The Role of Moral Reasoning on the Effects of Incentive Schemes and Working Relationships on Whistleblowing: An Audit Experimental Study

Supriyadi Supriyadi, Nidaul Uswah Prasetyaningsih
(Submitted 14 March 2021)
(Published 29 June 2021)


This study examines the role of moral reasoning in strengthening the working relationship and incentive schemes on the likelihood of reporting accounting fraud. This study predicts that higher moral reasoning or being exposed to incentive schemes are more likely to cause someone to be a whistleblower. However, individuals with a close working relationship with wrongdoers will exhibit a lower propensity to blow the whistle than those with no close working relationship. Finally, moral reasoning is expected to interact with working relationships and incentive schemes to affect the propensity to blow the whistle. Based on a lab-experiment with 147 participants, this study documents that the simple effect of moral reasoning, the working relationship, or an incentive scheme is (marginally) significant. Similarly, the combination of moral reasoning and the working relationship significantly improves the tendency to blow the whistle. However, the combined effects of moral reasoning vs. the working relationship and moral reasoning vs. the working relationship vs. incentive scheme are not significant. This paper confirms previous studies which found that moral reasoning significantly alters the whistleblowing intention but that the impact of moral reasoning is not robust for incentive schemes and working relationships. Some limitations should be considered, namely the textual scenarios of the experimental design, working experiences, and the omission of personal orientation and the personal cost of reporting.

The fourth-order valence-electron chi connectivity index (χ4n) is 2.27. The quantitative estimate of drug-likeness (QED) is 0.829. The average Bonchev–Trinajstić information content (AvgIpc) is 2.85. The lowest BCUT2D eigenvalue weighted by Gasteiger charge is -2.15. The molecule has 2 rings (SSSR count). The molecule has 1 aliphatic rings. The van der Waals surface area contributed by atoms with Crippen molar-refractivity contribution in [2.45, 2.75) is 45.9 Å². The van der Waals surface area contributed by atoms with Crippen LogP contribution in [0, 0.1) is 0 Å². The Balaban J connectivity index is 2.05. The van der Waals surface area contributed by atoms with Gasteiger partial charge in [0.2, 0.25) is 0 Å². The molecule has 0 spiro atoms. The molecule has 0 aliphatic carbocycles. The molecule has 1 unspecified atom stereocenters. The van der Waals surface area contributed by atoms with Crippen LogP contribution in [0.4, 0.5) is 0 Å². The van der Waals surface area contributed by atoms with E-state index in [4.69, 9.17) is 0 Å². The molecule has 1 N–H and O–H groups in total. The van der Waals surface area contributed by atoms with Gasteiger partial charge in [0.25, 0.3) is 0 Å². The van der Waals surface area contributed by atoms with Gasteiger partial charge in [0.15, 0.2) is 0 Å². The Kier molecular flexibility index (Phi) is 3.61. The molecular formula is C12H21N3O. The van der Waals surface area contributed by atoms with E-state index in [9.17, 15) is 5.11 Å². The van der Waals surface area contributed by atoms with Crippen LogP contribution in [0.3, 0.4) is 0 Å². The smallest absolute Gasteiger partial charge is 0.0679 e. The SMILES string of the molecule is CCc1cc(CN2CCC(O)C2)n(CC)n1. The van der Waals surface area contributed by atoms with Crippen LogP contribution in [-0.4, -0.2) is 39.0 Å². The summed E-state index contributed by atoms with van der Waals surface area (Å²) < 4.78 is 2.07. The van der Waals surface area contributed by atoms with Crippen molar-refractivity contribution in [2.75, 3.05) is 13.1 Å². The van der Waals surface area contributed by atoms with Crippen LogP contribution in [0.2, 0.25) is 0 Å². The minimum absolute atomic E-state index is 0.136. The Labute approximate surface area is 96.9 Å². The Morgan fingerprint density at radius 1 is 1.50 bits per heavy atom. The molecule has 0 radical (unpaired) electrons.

moral reasoning; incentive scheme; working relationship; accounting fraud; whistleblowing

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DOI: 10.22146/gamaijb.64394


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